By Amanda Krupman, Communications Coordinator
The U.S. Supreme Court heard oral arguments today in its much anticipated review of two cases challenging marriage bans for same-sex couples: Hollingsworth v. Perry, which concerns the voter-initiated state constitutional ban on same-sex marriages known as Prop 8, and U.S. v Windsor, which challenges the constitutionality of the Defense of Marriage Act (DOMA), a reactionary piece of congressional legislation signed into law nearly twenty years ago by then-president Bill Clinton.
Today the Justices heard Prop 8 arguments: By noon, spectators leaving the courthouse were tweeting their impressions, with most analysts predicting that the Court would let Prop 8 stand. All eyes were on Justice Kennedy, as he has been of a friend of LGBT civil rights in the past and is considered a swing vote on an otherwise evenly divided liberal or conservative panel.
On Wednesday, the court will hear arguments for and against DOMA, which was enacted in the wake of the Supreme Court of Hawaii’s 1993 declaration that denying marriage to same-sex couples was unconstitutional. DOMA basically decrees that the federal government will not extend same-sex couples the de facto protections and benefits given to opposite-sex couples.
Eight federal courts have already judged the main provision of DOMA unconstitutional on a variety of grounds. The case before the Supreme Court tomorrow takes up the issue of those proverbial certainties—death and taxes.
Edith Windsor was forced to pay nearly $400,000 in estate taxes after her partner of more than 40 years died. The injustice and impact of that gets to the heart of the marriage-equality movement’s argument against DOMA: over 1,000 separate federal benefits offered to heterosexual married couples are denied to those in same-sex partnerships, with life-altering effects. While making these rights available only to married couples is arguably discriminatory for any long-term, cohabitating couple who, for whatever reason, remain unmarried, the legal argument to dump DOMA has strengthened with the relatively rapid and steady trend of states legalizing same-sex marriage in the decades since DOMA was enacted. If same-sex couples are legally married in New York, Iowa, Oregon or any other state that allows them to marry, so the argument goes, federal law should not discriminate against those legally-recognized unions.
Whether you’re interested in looking at the hearings from legal, political, or cultural angles, the Internet and its wealth of treasures doth provide. Here is a starting round-up:
A Basic Overview
- Access the transcripts of oral arguments in Hollingsworth v. Perry, the Prop 8 challenge. Or if you like your Scalia and Ginsberg in living color, access the audio.
- See coverage of the Prop 8 arguments and follow live coverage of Wednesday’s hearings on the New York Times’ political blog The Lede.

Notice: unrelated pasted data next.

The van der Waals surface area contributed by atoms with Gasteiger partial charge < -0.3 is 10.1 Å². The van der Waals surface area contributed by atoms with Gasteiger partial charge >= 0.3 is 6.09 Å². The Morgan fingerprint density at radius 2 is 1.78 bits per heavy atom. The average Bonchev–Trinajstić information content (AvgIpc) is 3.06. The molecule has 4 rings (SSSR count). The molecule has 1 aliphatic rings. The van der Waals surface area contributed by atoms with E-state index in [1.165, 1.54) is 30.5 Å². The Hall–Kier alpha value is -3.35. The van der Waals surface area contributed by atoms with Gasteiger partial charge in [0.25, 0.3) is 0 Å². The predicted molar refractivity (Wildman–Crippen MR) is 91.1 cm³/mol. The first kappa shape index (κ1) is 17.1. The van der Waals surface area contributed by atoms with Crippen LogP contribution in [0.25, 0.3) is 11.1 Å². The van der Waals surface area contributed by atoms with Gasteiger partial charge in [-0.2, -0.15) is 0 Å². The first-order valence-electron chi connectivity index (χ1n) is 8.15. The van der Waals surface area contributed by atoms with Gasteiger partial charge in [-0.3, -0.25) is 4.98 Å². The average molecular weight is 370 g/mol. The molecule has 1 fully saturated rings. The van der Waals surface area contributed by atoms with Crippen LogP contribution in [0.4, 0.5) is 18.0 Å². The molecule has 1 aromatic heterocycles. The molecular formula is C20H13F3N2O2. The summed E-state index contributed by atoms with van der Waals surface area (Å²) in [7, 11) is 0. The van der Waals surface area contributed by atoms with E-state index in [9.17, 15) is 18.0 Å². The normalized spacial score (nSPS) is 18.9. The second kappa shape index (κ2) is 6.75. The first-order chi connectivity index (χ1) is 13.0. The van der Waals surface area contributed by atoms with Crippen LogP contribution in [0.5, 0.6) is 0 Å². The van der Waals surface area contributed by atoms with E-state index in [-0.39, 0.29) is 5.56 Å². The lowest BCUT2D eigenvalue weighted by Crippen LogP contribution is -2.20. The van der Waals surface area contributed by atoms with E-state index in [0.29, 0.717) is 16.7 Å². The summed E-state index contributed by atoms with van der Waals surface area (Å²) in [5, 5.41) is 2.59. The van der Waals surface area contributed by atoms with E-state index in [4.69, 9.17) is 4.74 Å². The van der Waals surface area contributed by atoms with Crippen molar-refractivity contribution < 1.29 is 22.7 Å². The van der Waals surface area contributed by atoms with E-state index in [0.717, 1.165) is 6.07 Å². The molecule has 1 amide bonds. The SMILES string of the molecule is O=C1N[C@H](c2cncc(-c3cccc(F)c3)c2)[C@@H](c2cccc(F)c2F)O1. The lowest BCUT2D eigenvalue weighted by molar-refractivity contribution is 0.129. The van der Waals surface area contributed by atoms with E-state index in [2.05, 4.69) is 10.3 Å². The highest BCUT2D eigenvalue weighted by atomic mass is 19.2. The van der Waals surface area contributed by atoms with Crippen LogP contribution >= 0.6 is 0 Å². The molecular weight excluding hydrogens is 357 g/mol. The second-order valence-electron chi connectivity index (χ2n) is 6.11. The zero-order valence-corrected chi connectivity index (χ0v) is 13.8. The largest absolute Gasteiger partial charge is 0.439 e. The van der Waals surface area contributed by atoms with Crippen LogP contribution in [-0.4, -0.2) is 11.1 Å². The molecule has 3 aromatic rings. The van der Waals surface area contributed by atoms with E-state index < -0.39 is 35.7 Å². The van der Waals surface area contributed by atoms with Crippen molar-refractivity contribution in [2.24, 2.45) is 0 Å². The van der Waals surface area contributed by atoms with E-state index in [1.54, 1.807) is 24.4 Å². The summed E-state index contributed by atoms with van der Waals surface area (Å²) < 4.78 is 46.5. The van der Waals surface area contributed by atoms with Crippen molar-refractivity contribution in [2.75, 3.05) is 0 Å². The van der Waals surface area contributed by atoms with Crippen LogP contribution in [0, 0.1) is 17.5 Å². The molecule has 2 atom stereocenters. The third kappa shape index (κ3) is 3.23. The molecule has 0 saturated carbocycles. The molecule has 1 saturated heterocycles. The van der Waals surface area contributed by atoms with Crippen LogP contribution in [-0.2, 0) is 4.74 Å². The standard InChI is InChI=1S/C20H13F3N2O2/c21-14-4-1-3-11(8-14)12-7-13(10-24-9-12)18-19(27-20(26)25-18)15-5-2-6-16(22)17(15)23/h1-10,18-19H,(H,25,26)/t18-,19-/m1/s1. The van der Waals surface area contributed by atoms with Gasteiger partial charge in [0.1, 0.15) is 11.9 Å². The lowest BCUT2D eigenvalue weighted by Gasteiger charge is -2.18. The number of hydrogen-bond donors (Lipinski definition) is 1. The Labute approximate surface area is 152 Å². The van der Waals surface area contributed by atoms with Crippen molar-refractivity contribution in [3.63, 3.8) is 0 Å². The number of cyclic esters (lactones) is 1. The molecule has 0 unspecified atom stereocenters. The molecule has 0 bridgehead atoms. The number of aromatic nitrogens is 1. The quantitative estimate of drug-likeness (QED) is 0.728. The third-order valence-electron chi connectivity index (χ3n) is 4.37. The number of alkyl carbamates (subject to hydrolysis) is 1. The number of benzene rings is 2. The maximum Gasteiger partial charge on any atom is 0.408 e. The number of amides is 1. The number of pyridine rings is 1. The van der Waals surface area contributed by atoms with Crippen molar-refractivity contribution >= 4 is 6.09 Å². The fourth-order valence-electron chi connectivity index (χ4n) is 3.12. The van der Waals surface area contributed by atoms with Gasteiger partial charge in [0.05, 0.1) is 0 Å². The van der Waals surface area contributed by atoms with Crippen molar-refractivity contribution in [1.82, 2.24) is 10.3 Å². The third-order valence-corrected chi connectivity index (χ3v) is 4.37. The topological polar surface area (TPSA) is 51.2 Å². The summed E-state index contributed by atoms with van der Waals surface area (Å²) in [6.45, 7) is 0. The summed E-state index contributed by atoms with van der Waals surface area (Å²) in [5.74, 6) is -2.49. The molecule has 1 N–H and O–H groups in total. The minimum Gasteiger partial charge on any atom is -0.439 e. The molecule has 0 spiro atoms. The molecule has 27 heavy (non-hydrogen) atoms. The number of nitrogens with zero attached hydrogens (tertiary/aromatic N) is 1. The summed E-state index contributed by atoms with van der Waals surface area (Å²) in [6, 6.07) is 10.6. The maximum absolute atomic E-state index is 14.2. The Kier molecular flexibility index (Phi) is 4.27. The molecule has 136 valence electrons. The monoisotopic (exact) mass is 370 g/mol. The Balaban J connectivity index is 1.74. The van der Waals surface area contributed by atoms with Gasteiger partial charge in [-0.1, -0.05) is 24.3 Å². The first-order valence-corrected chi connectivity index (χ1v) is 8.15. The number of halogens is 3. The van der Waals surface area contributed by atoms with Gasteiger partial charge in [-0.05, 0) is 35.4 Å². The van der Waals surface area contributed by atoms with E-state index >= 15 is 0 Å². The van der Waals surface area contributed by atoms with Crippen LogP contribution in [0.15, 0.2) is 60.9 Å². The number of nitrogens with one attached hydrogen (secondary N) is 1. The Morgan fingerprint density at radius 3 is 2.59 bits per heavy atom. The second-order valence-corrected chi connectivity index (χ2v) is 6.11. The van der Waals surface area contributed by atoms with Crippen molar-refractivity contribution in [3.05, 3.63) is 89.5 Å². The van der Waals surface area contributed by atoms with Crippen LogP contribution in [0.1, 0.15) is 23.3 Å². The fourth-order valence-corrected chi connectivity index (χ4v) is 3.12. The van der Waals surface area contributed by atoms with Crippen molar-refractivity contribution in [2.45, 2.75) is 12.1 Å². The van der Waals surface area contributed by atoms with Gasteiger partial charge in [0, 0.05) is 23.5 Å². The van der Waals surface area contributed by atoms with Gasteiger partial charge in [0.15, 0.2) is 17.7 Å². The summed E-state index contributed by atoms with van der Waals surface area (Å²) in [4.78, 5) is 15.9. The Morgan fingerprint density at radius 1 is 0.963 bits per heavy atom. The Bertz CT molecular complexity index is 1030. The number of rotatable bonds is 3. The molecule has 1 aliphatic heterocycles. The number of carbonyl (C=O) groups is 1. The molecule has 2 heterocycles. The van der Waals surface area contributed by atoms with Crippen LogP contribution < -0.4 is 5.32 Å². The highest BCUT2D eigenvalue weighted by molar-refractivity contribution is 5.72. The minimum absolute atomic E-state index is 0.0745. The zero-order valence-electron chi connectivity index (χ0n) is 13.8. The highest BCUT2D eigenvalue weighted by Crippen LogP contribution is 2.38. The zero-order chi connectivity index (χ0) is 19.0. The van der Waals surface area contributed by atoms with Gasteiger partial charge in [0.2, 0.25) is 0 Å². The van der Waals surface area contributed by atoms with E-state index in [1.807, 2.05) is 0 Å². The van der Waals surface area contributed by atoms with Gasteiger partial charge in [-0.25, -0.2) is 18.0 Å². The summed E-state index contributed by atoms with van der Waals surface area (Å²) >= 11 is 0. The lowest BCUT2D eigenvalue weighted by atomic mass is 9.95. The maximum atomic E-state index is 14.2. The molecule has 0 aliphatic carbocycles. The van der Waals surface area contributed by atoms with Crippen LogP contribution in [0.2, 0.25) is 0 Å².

- And marriage isn’t everything: the Guardian was kind enough to create a handy interactive guide to knowing how laws, including those on adoption, employment, housing, and hospital visitation, affect LGBT people, state to state.
All the Wonk That's Fit to Print
- Lambda Legal, a national LGBT legal defense organization best known for overturning sodomy laws in Lawrence v. Texas, provides context for the pathway from illegal gay sex to legal gay marriage.
- Meanwhile, the ACLU says the marriage cases can be understood as a workers’ rights issue.
- Read CUNY's own Professor Ruthann Robson's contribution to the SCOTUSblog. She said the Court should “attempt to emulate the [Ninth and First] circuit courts’ attempts at analytic rigor” and said that the Court should more clearly articulate constitutional standards.
- Let’s get (just this) one thing straight: not every person under the rainbow wants to get married, and some think the focus has done more harm than good for LGBT rights overall. Scot Nakagawa eloquently articulates for Changelab the complicated position of supporting civil rights but questioning the strategy to get there. And the bloggers at Queers Without Borders think the marriage equality movement serves the goals of more privileged members of the LGBT community while detracting attention and funding from more pressing priorities.
- Amy Davidson of the New Yorker is sure that DOMA is doomed
- And the National Review’s Rich Lowry offers his dissent, saying that it’s about timing: the gay rights movement has momentum on their side, but that “[b]y seeking a shortcut in the courts, supporters of gay marriage want to end debate through judicial fiat.”
- Speaking of timing: the Atlantic Wire assesses political opportunism and locates the “sweet spot” for jumping on the political bandwagon.
Among all the crowded voices, let's wrap up with the words of Sophia Petrillo, who was way ahead of the pack.